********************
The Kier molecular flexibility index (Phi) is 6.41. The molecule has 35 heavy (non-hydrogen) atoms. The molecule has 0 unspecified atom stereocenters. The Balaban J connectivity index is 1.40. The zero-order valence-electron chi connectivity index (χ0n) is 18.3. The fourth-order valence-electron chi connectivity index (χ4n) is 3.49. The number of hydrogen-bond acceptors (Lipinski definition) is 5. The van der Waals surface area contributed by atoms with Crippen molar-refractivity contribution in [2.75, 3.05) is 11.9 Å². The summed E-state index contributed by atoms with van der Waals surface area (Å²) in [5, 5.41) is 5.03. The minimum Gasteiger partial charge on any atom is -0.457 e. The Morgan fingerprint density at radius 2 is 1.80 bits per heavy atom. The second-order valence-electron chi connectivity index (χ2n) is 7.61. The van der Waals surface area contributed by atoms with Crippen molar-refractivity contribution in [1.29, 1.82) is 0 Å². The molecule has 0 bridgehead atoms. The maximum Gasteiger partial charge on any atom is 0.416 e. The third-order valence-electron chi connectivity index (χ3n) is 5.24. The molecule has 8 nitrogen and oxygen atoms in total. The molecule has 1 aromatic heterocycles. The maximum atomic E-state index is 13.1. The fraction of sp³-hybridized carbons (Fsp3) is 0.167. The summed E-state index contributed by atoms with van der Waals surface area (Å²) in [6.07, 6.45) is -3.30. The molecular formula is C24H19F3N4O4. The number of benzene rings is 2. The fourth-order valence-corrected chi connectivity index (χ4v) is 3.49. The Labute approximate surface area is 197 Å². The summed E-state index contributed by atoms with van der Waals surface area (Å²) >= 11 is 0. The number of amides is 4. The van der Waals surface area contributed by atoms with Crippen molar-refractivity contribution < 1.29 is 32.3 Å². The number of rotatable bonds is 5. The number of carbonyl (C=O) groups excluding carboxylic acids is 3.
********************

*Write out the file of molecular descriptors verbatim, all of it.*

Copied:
The Kier molecular flexibility index (Phi) is 6.41. The molecule has 35 heavy (non-hydrogen) atoms. The molecule has 0 unspecified atom stereocenters. The Balaban J connectivity index is 1.40. The zero-order valence-electron chi connectivity index (χ0n) is 18.3. The fourth-order valence-electron chi connectivity index (χ4n) is 3.49. The number of hydrogen-bond acceptors (Lipinski definition) is 5. The van der Waals surface area contributed by atoms with Crippen molar-refractivity contribution in [2.75, 3.05) is 11.9 Å². The summed E-state index contributed by atoms with van der Waals surface area (Å²) in [5, 5.41) is 5.03. The minimum Gasteiger partial charge on any atom is -0.457 e. The Morgan fingerprint density at radius 2 is 1.80 bits per heavy atom. The second-order valence-electron chi connectivity index (χ2n) is 7.61. The van der Waals surface area contributed by atoms with Crippen molar-refractivity contribution in [1.29, 1.82) is 0 Å². The molecule has 0 bridgehead atoms. The maximum Gasteiger partial charge on any atom is 0.416 e. The third-order valence-electron chi connectivity index (χ3n) is 5.24. The molecule has 8 nitrogen and oxygen atoms in total. The molecule has 1 aromatic heterocycles. The maximum atomic E-state index is 13.1. The fraction of sp³-hybridized carbons (Fsp3) is 0.167. The summed E-state index contributed by atoms with van der Waals surface area (Å²) in [6.07, 6.45) is -3.30. The molecular formula is C24H19F3N4O4. The number of benzene rings is 2. The fourth-order valence-corrected chi connectivity index (χ4v) is 3.49. The Labute approximate surface area is 197 Å². The summed E-state index contributed by atoms with van der Waals surface area (Å²) >= 11 is 0. The number of amides is 4. The van der Waals surface area contributed by atoms with Crippen molar-refractivity contribution < 1.29 is 32.3 Å². The number of rotatable bonds is 5. The number of carbonyl (C=O) groups excluding carboxylic acids is 3.